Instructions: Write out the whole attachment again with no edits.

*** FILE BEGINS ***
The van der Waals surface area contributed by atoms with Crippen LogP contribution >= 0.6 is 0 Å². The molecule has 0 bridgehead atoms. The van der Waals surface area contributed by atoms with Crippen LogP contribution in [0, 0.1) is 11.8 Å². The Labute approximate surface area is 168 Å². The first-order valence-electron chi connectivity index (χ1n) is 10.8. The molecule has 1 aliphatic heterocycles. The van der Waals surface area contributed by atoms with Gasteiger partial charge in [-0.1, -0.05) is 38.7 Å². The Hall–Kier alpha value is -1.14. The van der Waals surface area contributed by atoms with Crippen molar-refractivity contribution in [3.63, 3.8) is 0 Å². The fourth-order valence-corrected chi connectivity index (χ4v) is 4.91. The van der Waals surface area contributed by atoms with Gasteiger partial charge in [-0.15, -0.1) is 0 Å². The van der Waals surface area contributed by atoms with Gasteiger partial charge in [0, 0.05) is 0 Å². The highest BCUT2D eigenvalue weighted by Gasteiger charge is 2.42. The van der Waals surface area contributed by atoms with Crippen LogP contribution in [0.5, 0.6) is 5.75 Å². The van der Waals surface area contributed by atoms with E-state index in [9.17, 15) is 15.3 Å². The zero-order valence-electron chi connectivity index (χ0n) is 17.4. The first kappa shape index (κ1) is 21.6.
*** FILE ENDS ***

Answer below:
The van der Waals surface area contributed by atoms with Crippen LogP contribution >= 0.6 is 0 Å². The molecule has 0 bridgehead atoms. The van der Waals surface area contributed by atoms with Crippen LogP contribution in [0, 0.1) is 11.8 Å². The Labute approximate surface area is 168 Å². The first-order valence-electron chi connectivity index (χ1n) is 10.8. The molecule has 1 aliphatic heterocycles. The van der Waals surface area contributed by atoms with Gasteiger partial charge in [-0.1, -0.05) is 38.7 Å². The Hall–Kier alpha value is -1.14. The van der Waals surface area contributed by atoms with Crippen molar-refractivity contribution in [3.63, 3.8) is 0 Å². The fourth-order valence-corrected chi connectivity index (χ4v) is 4.91. The van der Waals surface area contributed by atoms with Gasteiger partial charge in [-0.15, -0.1) is 0 Å². The van der Waals surface area contributed by atoms with Gasteiger partial charge in [0, 0.05) is 0 Å². The highest BCUT2D eigenvalue weighted by Gasteiger charge is 2.42. The van der Waals surface area contributed by atoms with Crippen LogP contribution in [0.5, 0.6) is 5.75 Å². The van der Waals surface area contributed by atoms with E-state index in [9.17, 15) is 15.3 Å². The zero-order valence-electron chi connectivity index (χ0n) is 17.4. The first kappa shape index (κ1) is 21.6.